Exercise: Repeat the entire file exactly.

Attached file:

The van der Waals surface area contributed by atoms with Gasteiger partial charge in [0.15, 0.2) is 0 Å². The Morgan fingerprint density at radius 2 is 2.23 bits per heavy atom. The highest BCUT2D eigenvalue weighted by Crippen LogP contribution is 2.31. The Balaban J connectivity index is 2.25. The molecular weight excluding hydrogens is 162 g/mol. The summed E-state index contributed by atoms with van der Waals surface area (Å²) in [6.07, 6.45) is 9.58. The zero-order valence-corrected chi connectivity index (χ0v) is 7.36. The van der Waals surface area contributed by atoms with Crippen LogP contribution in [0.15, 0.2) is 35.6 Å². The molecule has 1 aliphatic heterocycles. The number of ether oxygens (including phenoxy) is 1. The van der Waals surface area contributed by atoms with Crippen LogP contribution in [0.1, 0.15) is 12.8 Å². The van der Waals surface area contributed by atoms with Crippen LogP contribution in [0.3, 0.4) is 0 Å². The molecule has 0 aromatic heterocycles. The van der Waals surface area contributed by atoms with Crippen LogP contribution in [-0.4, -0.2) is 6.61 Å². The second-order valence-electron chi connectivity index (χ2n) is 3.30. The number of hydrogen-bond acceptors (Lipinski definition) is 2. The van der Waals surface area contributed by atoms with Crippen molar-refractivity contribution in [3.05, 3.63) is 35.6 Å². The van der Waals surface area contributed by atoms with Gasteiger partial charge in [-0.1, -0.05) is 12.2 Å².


The van der Waals surface area contributed by atoms with Gasteiger partial charge in [0.15, 0.2) is 0 Å². The Morgan fingerprint density at radius 2 is 2.23 bits per heavy atom. The highest BCUT2D eigenvalue weighted by Crippen LogP contribution is 2.31. The Balaban J connectivity index is 2.25. The molecular weight excluding hydrogens is 162 g/mol. The summed E-state index contributed by atoms with van der Waals surface area (Å²) in [6.07, 6.45) is 9.58. The zero-order valence-corrected chi connectivity index (χ0v) is 7.36. The van der Waals surface area contributed by atoms with Crippen LogP contribution in [0.15, 0.2) is 35.6 Å². The molecule has 1 aliphatic heterocycles. The number of ether oxygens (including phenoxy) is 1. The van der Waals surface area contributed by atoms with Crippen LogP contribution in [0.1, 0.15) is 12.8 Å². The van der Waals surface area contributed by atoms with Crippen LogP contribution in [0.3, 0.4) is 0 Å². The molecule has 0 aromatic heterocycles. The van der Waals surface area contributed by atoms with Crippen LogP contribution in [-0.4, -0.2) is 6.61 Å². The second-order valence-electron chi connectivity index (χ2n) is 3.30. The number of hydrogen-bond acceptors (Lipinski definition) is 2. The van der Waals surface area contributed by atoms with Crippen molar-refractivity contribution in [3.05, 3.63) is 35.6 Å². The van der Waals surface area contributed by atoms with Gasteiger partial charge in [-0.1, -0.05) is 12.2 Å².